Windows of Hope Fundraiser: It sounds like a metaphor but this fundraiser is for actual windows in need of fixing

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GIVING TUESDAY


If you’ve been by Hope lately (or even semi-lately—within the past six months), you’ve seen the plywood covering the broken windows. Even with the upbeat and positive graffiti over the boards, the front of the building looks pretty horrible. Photo/Carol Robidoux

If you’ve been by Hope lately (or even semi-lately—within the past six months), you’ve seen the plywood covering the broken windows. Even with the upbeat and positive graffiti over the boards, the front of the building looks pretty horrible. You may have read here or here about how the windows were broken. I’ll give a short answer:

Rocks break glass. Rocks break hearts when they’re thrown by an adult male into the windows of a sanctuary for folks escaping the hell of addictions.

Thus, on top of a pandemic and all the changes and impediments that brought, the members of Hope Nation returned to a home that looks from the outside like downtown Beirut in the 1990s or the aftermath of Kristallnacht back in 1938. Still, as Reverend King told us, “The arc of the moral universe is long, but it bends toward justice.” The Hope building is getting new windows—more energy-efficient and soundproof, and significantly less attractive a target than the previous floor-to-ceiling storefront ones.

Replacing those windows is not free, of course, nor is it even cheap. All told, Hope will pay about $45,000 for new windows. (Here, I’d like to insert a lengthy list of salaries and other things Hope could have spent $45K on, but I won’t. One thing recovery has taught me is that part of living life on life’s terms is accepting reality rather than generating resentments from it. Broken windows need replacement, no matter what needs go under-met.)

Before the vandalism, boarded up, and how the new windows will look. Courtesy Photo

In June, when the most recent window was broken, I wrote a piece on the experience that was shared on Facebook with a “donate” link attached. I didn’t share the piece, nor did I affix the link. In fact, I would have been opposed to it (https://tinywhitebox.com/june-21-2020/). I would have been wrong, because that link led, first, to donations of about $6,000 toward the window replacement. Second, and far more important, those donations offered members of Hope Nation (and their allies, friends, families, etc.) a chance to make manifest their heartbrokenness and their intention to redress this nonsense.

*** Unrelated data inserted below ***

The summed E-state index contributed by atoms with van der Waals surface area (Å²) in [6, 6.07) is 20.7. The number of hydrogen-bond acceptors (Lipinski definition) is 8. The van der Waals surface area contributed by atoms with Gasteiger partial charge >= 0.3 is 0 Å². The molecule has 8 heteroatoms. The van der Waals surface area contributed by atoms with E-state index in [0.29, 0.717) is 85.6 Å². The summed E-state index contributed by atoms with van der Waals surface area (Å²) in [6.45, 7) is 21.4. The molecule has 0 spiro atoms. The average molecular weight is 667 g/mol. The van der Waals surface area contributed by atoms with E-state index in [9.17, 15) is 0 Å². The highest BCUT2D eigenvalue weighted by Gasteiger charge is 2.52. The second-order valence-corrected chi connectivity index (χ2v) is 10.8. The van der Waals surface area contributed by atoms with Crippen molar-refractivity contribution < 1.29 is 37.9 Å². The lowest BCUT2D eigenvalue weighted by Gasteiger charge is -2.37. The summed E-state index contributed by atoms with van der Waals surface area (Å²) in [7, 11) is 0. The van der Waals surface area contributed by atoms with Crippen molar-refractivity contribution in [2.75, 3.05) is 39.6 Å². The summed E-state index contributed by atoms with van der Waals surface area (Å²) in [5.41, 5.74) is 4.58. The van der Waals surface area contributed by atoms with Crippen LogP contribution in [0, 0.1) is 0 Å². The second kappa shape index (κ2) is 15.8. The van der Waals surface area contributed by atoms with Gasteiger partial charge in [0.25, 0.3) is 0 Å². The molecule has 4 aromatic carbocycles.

Tuesday, December 1, is Giving Tuesday, a nationwide opportunity for folks to demonstrate their gratitude for nonprofits that make a difference in their community. Hope has rarely asked for money in so direct a fashion, but today I’m asking each reader to consider a donation to help pay for replacing windows at Hope. We still need $39,000, but every donation helps get us closer.

Hope closed March 15 out of an “abundance of caution” that turned out to be no abundance at all. Over the next four months, our windows were broken a half dozen times, each incident another festering wound in the body politic of the Hope tribe. Since reopening July 15, we’ve seen lives transformed, relationships healed and the sick and suffering move toward healing and health. Windows are not a part of what we do—I’ve never heard anyone say to a person new to recovery, “Now that you’ve stopped using, why don’t you admire the clarity of that glass.” We usually treat pain, not panes.

Still . . . windows do offer a metaphor for recovery. Windows keep out the wind and rain. They let in light. They let us see where we’ve been and, better, where we can be headed.

Please donate here or click the button below.


 

Replacement windows being installed on the Valley Street side of HOPE for NH. Courtesy Photo

Keith HowardKeith Howard is Executive Director or Hope for NH Recovery.

 

 

About this Author

keith-howard

Keith Howard

Executive DirectorHope Recovery

Keith Howard is Executive Director of Hope for NH Recovery and author of Tiny White Box